On a sunny October morning in 2019, members of the Donoda village council in Yavatmal, Maharashtra, met to better understand what they could do about the lack of irrigation water for their cotton crops. Yavatmal had seen less than the normal rainfall during the monsoon months, and the farmers needed to irrigate their cotton crops as they neared the flowering stage. Unfortunately, there simply wasn’t enough water to support all the farmers, and only a small number could access groundwater sources.
The Institute for Sustainable Communities (ISC), working under the USAID and Gap Inc. Women + Water Alliance, proposed a solution. The Women + Water Alliance is dedicated to improving and sustaining the health and well-being of women and communities touched by the apparel industry in India—with a heavy focus on cotton-growing communities. Farmers from Donoda and other villages needed help adopting water conservation practices as well as augmenting sources of supply.
Before any of this could get started, farmers first had to become aware of just how much water they were using. ISC and its partner, Action for Agricultural Renewal in Maharashtra (AFARM), worked closely in 10 villages to map out the state of water resources and track water use. “We never knew that 98 percent of the total water use in our village was for irrigating cotton and other crops,” said one village extension worker. The farmers soon realized that they had an important role to play to conserve water resources.
Identifying new sources of water had to be part of the long-term solution for the villages of Maharashtra. A scientific mapping exercise identified one village as a location for source sustainability measures. The team of ISC, AFARM, and the villagers developed a plan for deepening, widening, and desilting a stream so that it could both provide an additional source of supply for crop irrigation but also help recharge the groundwater.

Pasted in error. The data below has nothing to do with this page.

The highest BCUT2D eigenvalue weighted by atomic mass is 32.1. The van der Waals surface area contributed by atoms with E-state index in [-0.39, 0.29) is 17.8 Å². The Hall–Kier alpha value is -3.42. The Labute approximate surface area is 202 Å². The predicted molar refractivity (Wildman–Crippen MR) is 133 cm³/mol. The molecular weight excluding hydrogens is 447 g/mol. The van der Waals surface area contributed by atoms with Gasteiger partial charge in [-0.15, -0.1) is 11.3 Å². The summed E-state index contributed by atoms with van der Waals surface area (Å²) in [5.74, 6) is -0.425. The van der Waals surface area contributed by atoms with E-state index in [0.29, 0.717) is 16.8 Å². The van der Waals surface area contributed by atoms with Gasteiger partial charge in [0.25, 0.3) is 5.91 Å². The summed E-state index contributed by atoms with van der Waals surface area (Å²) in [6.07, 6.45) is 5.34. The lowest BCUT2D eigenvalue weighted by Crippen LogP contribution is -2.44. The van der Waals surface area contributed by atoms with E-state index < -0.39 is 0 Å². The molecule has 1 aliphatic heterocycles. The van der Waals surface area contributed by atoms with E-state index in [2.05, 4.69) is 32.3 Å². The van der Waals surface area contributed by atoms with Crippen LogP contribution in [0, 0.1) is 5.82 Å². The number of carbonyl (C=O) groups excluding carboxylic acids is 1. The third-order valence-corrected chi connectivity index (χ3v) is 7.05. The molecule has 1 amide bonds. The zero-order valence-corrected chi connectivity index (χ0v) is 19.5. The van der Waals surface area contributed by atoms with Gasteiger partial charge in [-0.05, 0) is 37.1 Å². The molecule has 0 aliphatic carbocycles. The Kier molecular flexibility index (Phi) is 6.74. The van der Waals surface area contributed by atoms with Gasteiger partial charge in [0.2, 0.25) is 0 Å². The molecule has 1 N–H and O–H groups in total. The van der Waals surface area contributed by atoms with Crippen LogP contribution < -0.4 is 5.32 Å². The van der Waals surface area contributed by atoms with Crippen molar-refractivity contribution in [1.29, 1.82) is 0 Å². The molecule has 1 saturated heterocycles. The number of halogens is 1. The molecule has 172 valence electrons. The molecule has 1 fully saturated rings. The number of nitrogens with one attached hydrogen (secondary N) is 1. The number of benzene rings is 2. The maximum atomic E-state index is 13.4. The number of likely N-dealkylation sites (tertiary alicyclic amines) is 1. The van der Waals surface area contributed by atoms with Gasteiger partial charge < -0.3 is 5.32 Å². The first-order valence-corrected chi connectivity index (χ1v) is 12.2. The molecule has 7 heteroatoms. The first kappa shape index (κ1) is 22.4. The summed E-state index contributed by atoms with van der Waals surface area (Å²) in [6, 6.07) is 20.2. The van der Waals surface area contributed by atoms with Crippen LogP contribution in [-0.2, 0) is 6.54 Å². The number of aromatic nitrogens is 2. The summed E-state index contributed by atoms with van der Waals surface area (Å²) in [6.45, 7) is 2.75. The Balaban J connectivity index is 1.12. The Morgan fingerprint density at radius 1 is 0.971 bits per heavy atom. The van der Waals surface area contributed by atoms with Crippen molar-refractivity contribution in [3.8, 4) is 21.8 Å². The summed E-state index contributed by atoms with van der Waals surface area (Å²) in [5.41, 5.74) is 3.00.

The long-term benefit of this plan is a perennial water source that reduces the risk of water scarcity in summer months. And women will no longer have to travel 2 km to fetch water in times of scarcity—a significant reduction in drudgery.
ISC and AFARM also identified a set of good operation practices with respect to demand management. The farmers received training through farmer field schools on the negative impacts of overuse of water, fertilizers, and pesticides. The three main practices that have the potential to reduce water use in cotton farming include: soil moisture conservation in the field through farm bunding and use of organic manure; intercropping; and furrow and alternate furrow irrigation.
The training, field demonstrations, extension, and outreach activities led to the adoption of the these practices, which in turn increased water productivity by 37 percent. In addition, cotton production increased 16 percent, and the cost of cultivation decreased around Rs. 5,000 (US $71) per acre. These savings enabled households to invest in the education of their children in some cases; others have invested in assets such as gold.
As the members of the village council reflect on that moment a few months ago, they now feel a greater sense of empowerment to adapt to their changing world. “We realize the importance of water conservation. It is the only way ahead,” says Asha Tai. As they look out their windows at the beautiful cotton, they know that they can play a role in ensuring a more sustainable future.
Romit Sen, Associate Director, Institute for Sustainable Communities
This post does not represent the views or positions of the U.S. Agency for International Development, the U.S. Government, or Gap Inc.